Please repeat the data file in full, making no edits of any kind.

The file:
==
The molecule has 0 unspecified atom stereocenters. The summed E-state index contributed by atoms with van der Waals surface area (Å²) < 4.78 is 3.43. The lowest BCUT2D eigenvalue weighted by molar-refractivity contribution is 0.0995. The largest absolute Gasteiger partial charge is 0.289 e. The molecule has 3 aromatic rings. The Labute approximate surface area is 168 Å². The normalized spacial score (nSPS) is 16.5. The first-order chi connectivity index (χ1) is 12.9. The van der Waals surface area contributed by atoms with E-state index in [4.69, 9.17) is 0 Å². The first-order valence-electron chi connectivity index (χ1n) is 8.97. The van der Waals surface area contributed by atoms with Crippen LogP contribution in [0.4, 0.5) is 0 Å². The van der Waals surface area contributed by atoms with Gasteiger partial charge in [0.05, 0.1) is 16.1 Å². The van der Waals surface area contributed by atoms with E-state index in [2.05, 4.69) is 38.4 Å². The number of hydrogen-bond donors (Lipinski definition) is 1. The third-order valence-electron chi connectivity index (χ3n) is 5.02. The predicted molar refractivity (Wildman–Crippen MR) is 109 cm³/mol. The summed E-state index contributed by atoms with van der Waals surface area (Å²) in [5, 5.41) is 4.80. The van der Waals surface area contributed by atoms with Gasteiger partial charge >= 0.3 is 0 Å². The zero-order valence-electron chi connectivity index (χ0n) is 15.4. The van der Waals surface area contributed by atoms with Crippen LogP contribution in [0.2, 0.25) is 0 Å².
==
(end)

The molecule has 0 unspecified atom stereocenters. The summed E-state index contributed by atoms with van der Waals surface area (Å²) < 4.78 is 3.43. The lowest BCUT2D eigenvalue weighted by molar-refractivity contribution is 0.0995. The largest absolute Gasteiger partial charge is 0.289 e. The molecule has 3 aromatic rings. The Labute approximate surface area is 168 Å². The normalized spacial score (nSPS) is 16.5. The first-order chi connectivity index (χ1) is 12.9. The van der Waals surface area contributed by atoms with E-state index in [4.69, 9.17) is 0 Å². The first-order valence-electron chi connectivity index (χ1n) is 8.97. The van der Waals surface area contributed by atoms with Crippen LogP contribution in [0.4, 0.5) is 0 Å². The van der Waals surface area contributed by atoms with Gasteiger partial charge in [0.05, 0.1) is 16.1 Å². The van der Waals surface area contributed by atoms with E-state index in [2.05, 4.69) is 38.4 Å². The number of hydrogen-bond donors (Lipinski definition) is 1. The third-order valence-electron chi connectivity index (χ3n) is 5.02. The predicted molar refractivity (Wildman–Crippen MR) is 109 cm³/mol. The summed E-state index contributed by atoms with van der Waals surface area (Å²) in [5, 5.41) is 4.80. The van der Waals surface area contributed by atoms with Gasteiger partial charge >= 0.3 is 0 Å². The zero-order valence-electron chi connectivity index (χ0n) is 15.4. The van der Waals surface area contributed by atoms with Crippen LogP contribution in [0.2, 0.25) is 0 Å².